Pakistan’s decision not to participate in the second Summit for Democracy, hosted by the United States, does not change the Biden administration’s willingness to continue to work with Islamabad on a “broad range of issues,” a State Department spokesperson said.
At the same time, spokesperson Vedant Patel said the US was “certainly sorry that Pakistan chose not to participate” in the three-day event that ended Thursday after discussing topics like strengthening democracy and defending against authoritarianism, addressing and fighting corruption, and promoting respect for human rights.
He was responding to a question from a Pakistani TV channel reporter, who sought his reaction to Pakistan’s move to opt out of the summit which was joined in-person and virtually by some 70 leaders from around the world.
China and Turkiye were excluded, but Taiwan was invited.
“It (Pakistan) is a sovereign state and it is one that can make decisions for itself, Patel said, adding, “This certainly does not change our willingness to continue to work with Pakistan.”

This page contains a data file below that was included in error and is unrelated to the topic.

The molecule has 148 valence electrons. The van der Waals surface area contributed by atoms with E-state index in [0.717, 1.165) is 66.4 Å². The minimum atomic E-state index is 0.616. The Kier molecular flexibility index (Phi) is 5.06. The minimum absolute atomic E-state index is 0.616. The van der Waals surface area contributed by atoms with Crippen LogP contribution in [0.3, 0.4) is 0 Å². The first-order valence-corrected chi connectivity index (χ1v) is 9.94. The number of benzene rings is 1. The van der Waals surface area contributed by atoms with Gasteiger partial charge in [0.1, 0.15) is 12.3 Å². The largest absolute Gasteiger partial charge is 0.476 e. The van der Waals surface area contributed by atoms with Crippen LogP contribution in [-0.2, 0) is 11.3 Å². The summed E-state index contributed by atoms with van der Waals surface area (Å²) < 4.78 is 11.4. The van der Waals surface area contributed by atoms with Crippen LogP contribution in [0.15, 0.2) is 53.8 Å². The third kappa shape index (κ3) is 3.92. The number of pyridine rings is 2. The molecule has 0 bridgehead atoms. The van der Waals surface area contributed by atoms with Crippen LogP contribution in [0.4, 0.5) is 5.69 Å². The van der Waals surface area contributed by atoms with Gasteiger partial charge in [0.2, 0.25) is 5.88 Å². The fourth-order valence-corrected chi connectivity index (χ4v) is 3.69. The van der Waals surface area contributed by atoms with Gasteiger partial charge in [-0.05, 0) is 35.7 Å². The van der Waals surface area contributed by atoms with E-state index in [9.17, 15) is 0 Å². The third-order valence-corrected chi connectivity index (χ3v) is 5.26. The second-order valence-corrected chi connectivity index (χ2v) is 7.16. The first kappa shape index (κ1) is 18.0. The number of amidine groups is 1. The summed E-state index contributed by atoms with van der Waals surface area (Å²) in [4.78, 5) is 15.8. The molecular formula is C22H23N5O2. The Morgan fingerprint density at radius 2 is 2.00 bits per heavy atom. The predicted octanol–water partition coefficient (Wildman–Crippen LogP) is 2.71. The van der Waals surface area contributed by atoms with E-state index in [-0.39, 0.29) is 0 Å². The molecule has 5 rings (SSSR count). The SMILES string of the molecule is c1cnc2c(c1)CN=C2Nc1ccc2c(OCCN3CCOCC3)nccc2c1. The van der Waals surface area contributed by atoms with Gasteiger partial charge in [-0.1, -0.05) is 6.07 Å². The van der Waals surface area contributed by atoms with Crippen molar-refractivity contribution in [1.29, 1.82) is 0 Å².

The US and Pakistan, he said, work together on a broad range of issues, and the Biden administration continues to engage with them on issues surrounding democracy, human rights, including freedom of religion and beliefs, pointing out that there there’s an important security partnership as well.
The same reporter asked him about the rising attacks by the Tehreek-i-Taliban Pakistan (TTP) terrorists in the country, and the spokesperson said he had seen those same reports and offered his condolences to those who were impacted.
“I don’t have any specifics to offer, but of course there is a deep security partnership with Pakistan, including counterterrorism efforts”, he added.
When an Indian journalist drew attention to India’s External Affairs Minister S. Jaishankar’s statement about not engaging with Pakistan on the plea that talks and terrorism do not go together, the spokesperson said he would let New Delhi add any additional commentary to his comments.
“But broadly,” Patel said, “what I would say is that the US values its important relationship with both our Indian partners and Pakistan as well, and these relationships stand on their own and are not a zero-sum proposition.”
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